Lectionary Year B
August 10, 2003
II Samuel 18:5-9, 15, 31-33

Step IV: Cross-Section

A. Primitive Christianity

(JFC) David's lamenting Absalom's death reminds us of Jesus' crying poetically over Jerusalem in Matthew 23:37-39. Such sadness certainly accompanied the death of most every family member in those days as in ours. Then, Jesus pronounces in the Sermon on the Mount that, "Blessed are those who mourn for they will be comforted," Matthew 5:4.

B. Old Testament and Judaism

(JFC) Death has been a mystery of the first order since the beginning of time. See Genesis 27:2 where the aging Isaac tells his first born son Esau that he does not know about the time of his death. Job admits being puzzled about/with death, see 3:21, 17:7, 28:22 and 38:17, frequently leaving the topic with more questions than answers. Psalms (e.g., 49:14, 89:48, and 118:18, just to cite a few) lament death as did David in our text this week. Isaiah's (53:4) Suffering Servant was "a man if sorrows and acquainted with grief . . . has born our grief and carried our sorrows", 53:3f. Jeremiah's (31:13) God turns mourning into joy.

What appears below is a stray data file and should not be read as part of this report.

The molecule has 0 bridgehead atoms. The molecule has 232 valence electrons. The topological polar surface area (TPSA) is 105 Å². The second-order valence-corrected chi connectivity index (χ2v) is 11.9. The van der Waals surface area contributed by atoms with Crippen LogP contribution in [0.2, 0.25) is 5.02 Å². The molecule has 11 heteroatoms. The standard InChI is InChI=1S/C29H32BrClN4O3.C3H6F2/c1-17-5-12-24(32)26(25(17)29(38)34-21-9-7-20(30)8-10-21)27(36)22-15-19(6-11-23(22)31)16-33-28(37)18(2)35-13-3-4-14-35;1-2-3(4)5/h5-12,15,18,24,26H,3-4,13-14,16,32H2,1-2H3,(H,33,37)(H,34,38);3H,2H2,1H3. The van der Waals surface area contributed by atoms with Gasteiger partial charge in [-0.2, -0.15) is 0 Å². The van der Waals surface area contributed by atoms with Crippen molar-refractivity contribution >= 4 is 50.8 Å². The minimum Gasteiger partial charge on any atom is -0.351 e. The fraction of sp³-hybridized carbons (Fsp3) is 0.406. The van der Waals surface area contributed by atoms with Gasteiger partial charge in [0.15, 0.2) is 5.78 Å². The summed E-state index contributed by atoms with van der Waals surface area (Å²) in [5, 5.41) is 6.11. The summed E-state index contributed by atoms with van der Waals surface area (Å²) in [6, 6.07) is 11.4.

C. Hellenistic World

(JFC) These sometime iconoclastic intellectuals could hardly be moved by David's grief. Caring for one's son might appeal to them, but feeling deeply as mourning too long for one's military officers would certainly seem beyond their approval curve. The execution of Absalom would likely repulse them, too, crafty as it might appear.

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